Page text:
And, only two months after his return, Fogg commandeered a slice of one of the still-standing buildings of Warsaw, 119 Marszałkowska – and opened the first post-war café in Warsaw. Its interior décor was constructed from metal ruins from the city – Fogg describes it as having resembled more a ‘Wild West pub’ than an establishment evoking the elegance of Polish Interwar dining. But though it may have lacked electricity, light and gas, and though it was situated in a completely decimated landscape, it did feature performances from the stars of the age alongside coffee and cake, and the best wine on tap, excavated from stashes hidden underground during the uprising – and illustrious clientele, like his pre-war champion Sempoliński. Under a twisted metal sign bearing the words ‘the most exquisite café in the capital’, suspended atop the ruins of the city, came a new dawn for the Polish light music loved by so many in the Interwar years. Fogg writes that:
Marszałkowska 119 // Café Fogg
Listen to our geo-locative audio show Unseen about how a legendary singer decided to open a café after WWII in a ruined building in the centre of town.
I wanted to give a bit of relaxation and joy to Warsaw residents returning to the city. I did not think then that ‘Café Fogg’ would in some sense become the seed of life for stage performance in the capital.
[…] A unique event in the short history of Cafe Fogg was the first ‘Afternoon tea at the microphone’ after the war. How poor, modest were the café’s doors at Marszałkowska Street compared to the elegant raspberry room at the Bristol Hotel in Warsaw, from where ‘Podwieczorki’ was broadcast before the war. But that did not offend artists or radio operators. I remember it today: first, the pre-war Polish Radio reporter Józef Małgorzewski took to the floor. Clearly emotional, he announced to radio listeners all over Poland the opening of the first ‘Afternoon tea at the microphone’ after the war, broadcast from ‘Cafe Fogg at 119 Marszałkowska Street.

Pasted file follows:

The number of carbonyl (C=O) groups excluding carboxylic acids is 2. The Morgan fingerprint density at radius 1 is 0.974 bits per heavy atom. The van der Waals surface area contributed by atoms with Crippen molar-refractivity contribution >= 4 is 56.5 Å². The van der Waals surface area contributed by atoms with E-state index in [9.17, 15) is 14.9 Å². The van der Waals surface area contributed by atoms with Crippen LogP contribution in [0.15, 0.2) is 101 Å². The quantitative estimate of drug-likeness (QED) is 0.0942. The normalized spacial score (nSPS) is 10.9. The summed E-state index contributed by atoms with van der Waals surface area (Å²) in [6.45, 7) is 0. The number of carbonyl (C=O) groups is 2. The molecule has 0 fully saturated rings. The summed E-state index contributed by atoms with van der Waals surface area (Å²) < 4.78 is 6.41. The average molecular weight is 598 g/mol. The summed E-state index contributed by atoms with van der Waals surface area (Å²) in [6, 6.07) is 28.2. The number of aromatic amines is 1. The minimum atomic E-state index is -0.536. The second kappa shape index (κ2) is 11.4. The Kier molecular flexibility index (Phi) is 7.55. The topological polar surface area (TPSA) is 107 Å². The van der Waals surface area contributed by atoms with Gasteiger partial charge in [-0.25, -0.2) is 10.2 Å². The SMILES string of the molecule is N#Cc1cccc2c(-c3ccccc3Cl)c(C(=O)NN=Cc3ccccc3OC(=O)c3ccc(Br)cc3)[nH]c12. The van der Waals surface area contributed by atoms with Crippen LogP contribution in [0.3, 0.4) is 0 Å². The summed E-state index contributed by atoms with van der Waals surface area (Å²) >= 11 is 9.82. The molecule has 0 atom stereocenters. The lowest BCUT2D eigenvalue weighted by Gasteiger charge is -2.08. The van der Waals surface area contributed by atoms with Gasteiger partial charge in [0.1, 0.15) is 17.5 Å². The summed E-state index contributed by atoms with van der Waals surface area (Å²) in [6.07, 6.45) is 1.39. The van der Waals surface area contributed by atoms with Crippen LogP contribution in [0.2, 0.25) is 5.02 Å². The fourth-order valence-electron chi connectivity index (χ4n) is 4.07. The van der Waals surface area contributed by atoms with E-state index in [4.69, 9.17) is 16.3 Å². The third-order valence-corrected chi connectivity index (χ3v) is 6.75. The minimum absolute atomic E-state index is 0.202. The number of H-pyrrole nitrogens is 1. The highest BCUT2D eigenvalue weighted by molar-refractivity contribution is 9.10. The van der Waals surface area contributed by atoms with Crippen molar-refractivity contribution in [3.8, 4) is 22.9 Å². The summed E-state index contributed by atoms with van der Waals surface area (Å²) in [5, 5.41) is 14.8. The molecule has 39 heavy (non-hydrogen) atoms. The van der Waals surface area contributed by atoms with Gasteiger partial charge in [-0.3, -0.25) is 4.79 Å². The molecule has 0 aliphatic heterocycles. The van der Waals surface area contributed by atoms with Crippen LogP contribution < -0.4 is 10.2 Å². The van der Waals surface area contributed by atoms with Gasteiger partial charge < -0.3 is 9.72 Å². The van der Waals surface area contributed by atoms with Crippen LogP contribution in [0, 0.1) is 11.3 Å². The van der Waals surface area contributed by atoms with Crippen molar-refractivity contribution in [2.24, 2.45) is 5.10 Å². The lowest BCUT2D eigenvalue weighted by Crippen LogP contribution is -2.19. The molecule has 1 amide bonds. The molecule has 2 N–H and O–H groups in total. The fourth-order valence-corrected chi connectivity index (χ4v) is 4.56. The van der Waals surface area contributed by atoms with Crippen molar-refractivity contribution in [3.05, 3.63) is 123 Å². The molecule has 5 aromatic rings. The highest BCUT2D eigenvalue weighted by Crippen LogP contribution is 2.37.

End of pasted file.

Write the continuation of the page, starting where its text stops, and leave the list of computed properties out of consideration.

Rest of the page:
The resurrection of pre-war culture was not all he did. Fogg’s first large-scale successful hit of the period, and probably the most poignant post-war tonic, was Piosenka o Mojej Warszawie.
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I found Albert Harris at the radio station, who began to get singing opportunities during the war. At one point Jurandot said to Harris: ‘Sing the song about “My Warsaw” to Fogg’... Harris, who was both the author of the music and the author of the lyrics, sat down at the piano (in the room called the radio studio) and began to sing... I was close to sobbing. In addition, the song was beautiful. My reaction touched those present – everyone had tears in their eyes. The memory of heroic Warsaw touched everyone deeply.
I turned to Harris: ‘If you give me the notes, I will sing the song in Warsaw.’ The singer and author – in one person – gave them to me with joy, giving the rights to exclusive performances. I did not think then that the song of Harris would be so strong, so suggestive, sung against the backdrop of the destroyed Warsaw, or that it would create such a sensation after its premiere at Cafe Fogg – first in the capital, then in Poland and finally reaching the breadth of the world. I sang Harris’s song in Café Fogg and at various concerts almost every day for five years. I sang it thousands of times.
From the teary audience at its debut on the streets outside Café Fogg, that song went on to be reproduced and performed time and time again by bands all over Poland – and was even reproduced in Danish. In his 1947 Red Star over Poland, the writer Edward S. Kerstein also mentions Café Fogg situated ‘amid the ruins of the Polish capital’, and that legendary song:
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The melody and words are heartbreaking in parts and stirring towards the end […] To fully appreciate ‘A Song about My Warsaw’ a person would have to hear the melody and the song sung in Polish.
Edward S. Kerstein
Mieczysław Fogg - Piosenka o mojej Warszawie